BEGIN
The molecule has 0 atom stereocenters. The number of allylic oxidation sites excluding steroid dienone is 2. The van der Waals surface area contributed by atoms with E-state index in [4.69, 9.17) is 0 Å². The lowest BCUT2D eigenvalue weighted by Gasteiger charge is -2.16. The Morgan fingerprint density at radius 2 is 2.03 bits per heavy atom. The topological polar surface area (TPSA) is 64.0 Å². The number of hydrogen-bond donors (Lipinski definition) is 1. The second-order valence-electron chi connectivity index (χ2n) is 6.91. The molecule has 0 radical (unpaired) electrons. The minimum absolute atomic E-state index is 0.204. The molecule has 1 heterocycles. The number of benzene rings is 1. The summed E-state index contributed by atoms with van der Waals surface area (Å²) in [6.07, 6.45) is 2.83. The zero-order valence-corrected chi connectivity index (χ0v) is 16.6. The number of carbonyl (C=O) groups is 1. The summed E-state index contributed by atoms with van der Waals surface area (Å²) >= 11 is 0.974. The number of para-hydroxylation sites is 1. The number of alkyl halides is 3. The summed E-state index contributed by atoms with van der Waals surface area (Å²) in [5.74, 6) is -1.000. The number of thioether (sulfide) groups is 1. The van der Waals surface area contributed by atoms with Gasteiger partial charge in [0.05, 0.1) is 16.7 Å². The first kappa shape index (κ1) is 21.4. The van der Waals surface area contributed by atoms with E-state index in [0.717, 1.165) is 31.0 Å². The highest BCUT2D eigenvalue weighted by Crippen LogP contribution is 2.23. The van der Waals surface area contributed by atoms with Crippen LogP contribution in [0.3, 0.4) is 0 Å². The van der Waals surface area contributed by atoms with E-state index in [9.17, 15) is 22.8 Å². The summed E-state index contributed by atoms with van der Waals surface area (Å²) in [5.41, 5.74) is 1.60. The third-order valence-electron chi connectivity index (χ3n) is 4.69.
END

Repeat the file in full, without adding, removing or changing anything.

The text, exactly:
The molecule has 0 atom stereocenters. The number of allylic oxidation sites excluding steroid dienone is 2. The van der Waals surface area contributed by atoms with E-state index in [4.69, 9.17) is 0 Å². The lowest BCUT2D eigenvalue weighted by Gasteiger charge is -2.16. The Morgan fingerprint density at radius 2 is 2.03 bits per heavy atom. The topological polar surface area (TPSA) is 64.0 Å². The number of hydrogen-bond donors (Lipinski definition) is 1. The second-order valence-electron chi connectivity index (χ2n) is 6.91. The molecule has 0 radical (unpaired) electrons. The minimum absolute atomic E-state index is 0.204. The molecule has 1 heterocycles. The number of benzene rings is 1. The summed E-state index contributed by atoms with van der Waals surface area (Å²) in [6.07, 6.45) is 2.83. The zero-order valence-corrected chi connectivity index (χ0v) is 16.6. The number of carbonyl (C=O) groups is 1. The summed E-state index contributed by atoms with van der Waals surface area (Å²) >= 11 is 0.974. The number of para-hydroxylation sites is 1. The number of alkyl halides is 3. The summed E-state index contributed by atoms with van der Waals surface area (Å²) in [5.74, 6) is -1.000. The number of thioether (sulfide) groups is 1. The van der Waals surface area contributed by atoms with Gasteiger partial charge in [0.05, 0.1) is 16.7 Å². The first kappa shape index (κ1) is 21.4. The van der Waals surface area contributed by atoms with E-state index in [0.717, 1.165) is 31.0 Å². The highest BCUT2D eigenvalue weighted by Crippen LogP contribution is 2.23. The van der Waals surface area contributed by atoms with Crippen LogP contribution in [0.3, 0.4) is 0 Å². The van der Waals surface area contributed by atoms with E-state index in [9.17, 15) is 22.8 Å². The summed E-state index contributed by atoms with van der Waals surface area (Å²) in [5.41, 5.74) is 1.60. The third-order valence-electron chi connectivity index (χ3n) is 4.69.